Almost as soon as the current Corona virus restrictions were put into place, the discussion started: what about Holy Communion/ Eucharist? (How) can we still celebrate it?
For some in a non-conformist tradition, there is scarcely an issue to consider here. A very relaxed attitude to a memorial act requires no new theology, merely a pragmatic response to the impracticality of ‘sharing’ it when not physically together.
But for those in the Church of England (and perhaps other Anglican traditions), with its mixed understanding of the sacrament, there was much to be chewed over. A limited sample of the discussions would be those by Ian Paul and Lindsay Llewellyn, as well as countless threads on social media.
Some of the questions they wrestle with are seeking to get to the heart of the matter: what does it mean today to invoke Jesus’ words ‘this is my blood’ or to follow Jesus’ command to ‘do this in remembrance of me’.
But I have been wrestling with a quite distinct question which is this: what is at stake? I need to tell a brief story in order to explain.
Last summer I attended a conference on Hebrew poetry, at which Rabbi Shai Held gave a paper on Psalm 88. He espoused a particular reading of it, with a specific verse serving as the crux interpretum. I was unable to accept his reading of the psalm and expressed this to him afterwards.
His response was immediate: ‘What’s at stake for you?’ He pressed me further: ‘Why does it matter to you to stick with your own reading of the psalm?’
I was a bit taken aback but managed to think on my feet and offer a rationale for my point of view that took account of my background and perspectives that shaped it. It was one of those eye-opening moments, when I saw with clarity that my point of view was not a simple deduction, nor an objectively argued point, but an outlook borne of particular needs, hopes and desires, tinted by the lens of my own personal life experience.
After a pause, I returned the favour. ‘So, Shai, what’s at stake for you? Why do you want to read the psalm your way?’ I’m not sure he was expecting that, but graciously responded and did his own thinking on his feet. He then seemed to have his own moment of revelation, as he made a connection between his reading of the psalm and his personal history.
So the interpretation of the psalm was not a detached ‘academic’ exercise. We both clearly recognised that we were personally involved and invested in the process. For each of us, something was at stake.
So, back to Holy Communion during the lockdown.
I was astonished at the rapidity with which questions were being asked (and continue), particularly amongst the evangelical circles where I tend to have most contacts. My surprise arose for two reasons:
- a ‘low’ or ‘evangelical’ theology of Holy Communion (or ‘Lord’s Supper’) would not normally emphasise its necessity. Indeed, Communion services tend to be less frequent in the churches with ‘lower’ traditions. This is in contrast to the ‘high’ Eucharistic theology of the Catholic tradition which might regard the sacrament as a means of grace for which there is no alternative;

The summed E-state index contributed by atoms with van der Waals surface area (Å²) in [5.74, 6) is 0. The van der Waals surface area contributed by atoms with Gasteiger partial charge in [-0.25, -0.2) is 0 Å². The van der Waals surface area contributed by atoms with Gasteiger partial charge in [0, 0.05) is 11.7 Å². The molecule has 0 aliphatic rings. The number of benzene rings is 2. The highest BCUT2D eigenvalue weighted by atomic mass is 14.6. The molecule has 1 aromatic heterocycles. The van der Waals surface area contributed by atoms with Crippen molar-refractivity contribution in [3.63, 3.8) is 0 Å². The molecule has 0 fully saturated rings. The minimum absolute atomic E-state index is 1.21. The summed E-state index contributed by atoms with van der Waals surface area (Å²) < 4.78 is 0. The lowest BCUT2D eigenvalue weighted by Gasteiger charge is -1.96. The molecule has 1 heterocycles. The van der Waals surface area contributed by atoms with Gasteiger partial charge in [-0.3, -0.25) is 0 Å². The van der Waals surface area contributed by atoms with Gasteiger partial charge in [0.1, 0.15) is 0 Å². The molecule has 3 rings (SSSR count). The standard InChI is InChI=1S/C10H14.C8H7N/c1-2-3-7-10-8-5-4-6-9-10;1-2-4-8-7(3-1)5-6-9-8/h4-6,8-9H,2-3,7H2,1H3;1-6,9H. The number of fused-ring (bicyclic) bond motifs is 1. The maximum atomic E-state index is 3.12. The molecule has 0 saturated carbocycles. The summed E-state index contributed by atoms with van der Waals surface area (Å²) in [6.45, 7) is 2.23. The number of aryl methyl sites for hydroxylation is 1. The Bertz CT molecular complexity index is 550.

- it is only within the last hundred years that regular weekly parish communion services became common place. Some older folk will still recall when Matins and Evensong were the mainstay of Sunday worship. And there have been significant traditions, scattered through church history, of receiving Holy Communion only on a few occasions in the year.
Hence my astonishment at other people’s felt need to ask the question about Holy Communion during the lockdown. My immediate reaction to the situation was that it’s not a big deal if we don’t have any Holy Communion services for, say, a few months. And other people have better articulated a theological rationale for that perspective, including Julie Gittoes’ frank piece in this week’s Church Times.
But the matter I want to focus on is what is at stake? What shaped my immediate reaction? I need to understand the context and perspective from which I approach the issue, if I am going to think deeply and honestly about it.
As an illustration of that mode of thought, here is my rough answer: I am cautious and conservative by nature. I am strongly influenced by Reformed theology that is keen to distinguish itself from Catholic sacramental theology. I like stability, clarity and simplicity and am thus averse to new practices and ‘messiness’. Theologically, that means that I tend to give greater weight to matters of ‘order’ than to (pastoral) ‘accommodation’.
The detail of that is not too important. What matters is that it illustrates the kind of self-reflection that is demanded if I am to critique my own thinking – noting the purposes and motives that it serves – and thus legitimately critique others’ thinking too.
So my question to anyone who has thought about celebrating Holy Communion during lockdown is this: why does it matter to you at all? What is the heart of the matter? What is at stake?
To answer that question (for yourself) might provide a new window into your needs, hopes and desires, as well as your theology of the sacrament.
2 Replies to “Blood, Hearts and Stakes (but no vampires)”
Thank you for this, which meshes interestingly with Presiding Bishop Michael Curry’s reflection (quoting Rowan Williams) on the question being, “not simply whether a given practice was “right or wrong,” but rather “How much are we prepared for this or that liturgical action to mean?” How much are we prepared for it to signify? Sacraments effect by signifying.”
Thanks Lindsay. Glad you found it interesting.